You don’t have to give up eating “clean” just because it’s the holidays. Many of your favorite special-occasion treats can be “cleaned up” simply by swapping whole grains for refined ones, choosing low-fat dairy products, and using minimally processed sugars like honey or dehydrated cane juice sugar over granulated white or brown. Even if you do splurge on a few items, be smart and don’t overindulge. Follow these nine tips and you can eat well, feel great, and celebrate the season without feeling guilty or deprived.
9 Tips To Healthy Holidays
Search for healthy choices
Zero in on produce first. Load up on raw vegetables found on crudite platters and salads.
Instead of high-fat dressings, use balsamic vinegar or a squeeze of lemon. Cheese is another good choice. Beware of going overboard though, one to two ounces is all you need (about the size of a pair of dice or a 9-volt battery).
Make these veggie shooters from healthy blogger Skinnytaste.
Make your own
Preparing your own holiday “clean” meal is the perfect way to ensure that you’ll be eating healthy recipes. This is ideal for potluck parties. If you know you’re going to a holiday party where “clean” options are slim, offer to bring your own dish. Choose items you can make ahead that lend themselves to large gatherings.
Surprise and delight with this simple, delicious Roasted Butternut Squash with Mustard Vingarette.
Choose whole grains
Prepare traditional stuffing with stone-ground cornbread, whole wheat, or whole grain breads and be sure and load up on the vegetables. If you prefer rice stuffing, substitute brown or wild rice in place of white. For an interesting twist, try experimenting with different grains like quinoa, millet, or barley.
Healthy blogger How Sweet Eats created a whole wheat stuffing, check it out here.
Stick to sides
Side dishes add color, flavor, and texture to your menu as well as pump up your healthy quotient. Make your vegetable side dishes just as attractive as your main entrée by using fresh, seasonal produce.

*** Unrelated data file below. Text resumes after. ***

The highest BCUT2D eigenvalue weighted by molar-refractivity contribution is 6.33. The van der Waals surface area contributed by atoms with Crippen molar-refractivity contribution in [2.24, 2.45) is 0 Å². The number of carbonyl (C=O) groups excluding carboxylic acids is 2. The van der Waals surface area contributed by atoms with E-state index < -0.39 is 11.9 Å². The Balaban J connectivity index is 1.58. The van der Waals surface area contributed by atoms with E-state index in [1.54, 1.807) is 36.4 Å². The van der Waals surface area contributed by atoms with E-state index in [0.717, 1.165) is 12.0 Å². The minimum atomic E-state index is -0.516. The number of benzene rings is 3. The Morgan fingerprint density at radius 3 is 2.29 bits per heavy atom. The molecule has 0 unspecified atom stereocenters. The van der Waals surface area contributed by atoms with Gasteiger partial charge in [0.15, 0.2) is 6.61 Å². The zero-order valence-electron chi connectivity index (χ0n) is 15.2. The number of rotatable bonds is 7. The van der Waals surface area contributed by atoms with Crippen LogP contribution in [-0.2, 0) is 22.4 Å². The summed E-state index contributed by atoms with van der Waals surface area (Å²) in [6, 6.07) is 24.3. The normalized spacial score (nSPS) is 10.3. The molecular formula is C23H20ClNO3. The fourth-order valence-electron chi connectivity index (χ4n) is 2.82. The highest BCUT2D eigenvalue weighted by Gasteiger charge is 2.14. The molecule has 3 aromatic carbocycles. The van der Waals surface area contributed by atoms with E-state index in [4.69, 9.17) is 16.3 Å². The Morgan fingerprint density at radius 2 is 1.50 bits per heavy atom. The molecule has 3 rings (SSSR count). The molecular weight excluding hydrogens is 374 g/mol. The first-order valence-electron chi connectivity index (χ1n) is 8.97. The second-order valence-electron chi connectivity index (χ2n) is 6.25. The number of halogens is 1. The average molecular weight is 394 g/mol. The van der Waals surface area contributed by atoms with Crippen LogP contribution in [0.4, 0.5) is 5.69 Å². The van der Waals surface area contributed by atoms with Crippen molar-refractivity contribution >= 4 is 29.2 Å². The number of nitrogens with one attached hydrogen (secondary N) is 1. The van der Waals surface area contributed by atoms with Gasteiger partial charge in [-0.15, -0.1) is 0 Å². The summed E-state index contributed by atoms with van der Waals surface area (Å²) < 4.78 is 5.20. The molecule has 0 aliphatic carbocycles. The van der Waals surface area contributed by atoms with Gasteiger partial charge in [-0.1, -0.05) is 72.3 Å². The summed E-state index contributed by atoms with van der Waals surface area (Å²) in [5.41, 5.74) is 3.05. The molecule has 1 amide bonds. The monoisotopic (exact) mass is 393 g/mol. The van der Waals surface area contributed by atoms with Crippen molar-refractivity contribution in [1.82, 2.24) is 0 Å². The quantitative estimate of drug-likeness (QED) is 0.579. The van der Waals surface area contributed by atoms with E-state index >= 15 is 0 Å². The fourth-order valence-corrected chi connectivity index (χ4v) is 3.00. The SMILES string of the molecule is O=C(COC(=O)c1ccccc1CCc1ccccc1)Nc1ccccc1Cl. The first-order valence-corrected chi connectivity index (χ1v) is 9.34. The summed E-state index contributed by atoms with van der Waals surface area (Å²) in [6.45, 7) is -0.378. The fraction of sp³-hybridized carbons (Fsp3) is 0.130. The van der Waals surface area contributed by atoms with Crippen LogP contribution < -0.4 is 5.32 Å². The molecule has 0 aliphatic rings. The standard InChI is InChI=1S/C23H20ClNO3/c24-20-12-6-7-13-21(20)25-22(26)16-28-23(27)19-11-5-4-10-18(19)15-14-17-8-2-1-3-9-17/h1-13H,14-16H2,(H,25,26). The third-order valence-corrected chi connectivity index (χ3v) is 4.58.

Keep them simple by roasting vegetables until they’re caramelized and crispy then top with a sprinkle of toasted walnuts, balsamic vinegar, or kalamata olives.
Avoid loading up mashed potatoes with butter and heavy cream. Instead try roasted garlic, fresh herbs, or horseradish.
Skip potatoes all together and make this cauliflower mash from BuiltLean.
Downsize your plate
Small plates are essential in the clean eaters’ kitchen because they help keep portion size under control and calorie overload to a minimum. This is particularly important during the holidays when temptation is everywhere.
A good portion control trick for cocktail parties, when we all can go a little crazy over a pan of hot dip, is to stick to something in a self-contained package.
Try these Mini Crab Cups. Two little cups have just over 100 calories, and the creamy lump crabmeat filling will feel like anything but deprivation.
Don’t skip meals
Resist the urge to “save up” your calories and skip meals in lieu of a big holiday feast. The practice leads to overeating and making poor food choices. Instead, follow the “clean” eating plan and eat small meals and snacks throughout the day even when going to a party. This keeps energy high, blood sugar stable, and fatigue at bay.
Get festive and snack on this Skinny Pumpkin Pie Dip with apple slices.
Don’t eat distracted
Clean eaters focus on fresh, unprocessed foods like fruits, vegetables, meat, fish, and poultry prepared without loads of fat, sugar, and salt. But, when it comes to the holidays it’s okay to indulge a little. The key is to choose a small amount (think about taking a “taste”) and make sure the food is worth the extra calories.
Everyone likes a sweet treat, especially this time of year. Don’t deprive yourself of dessert just because you’re eating clean. Make desserts that highlight fresh whole fruit and search for lightened-up recipes of more traditional dishes. This light French version of a Crème Brûlée is less than 150 calories. Pair it with fresh sliced berries or other fruit for a colorful and healthy dessert.
Drink to your health
Alcoholic and beverage calories can rack up fast. To stretch your drink quota, spritz your wine or juice with mineral water or seltzer. At your own party, consider serving up flavored unsweetened teas, which make an interesting alternative to sugary drinks.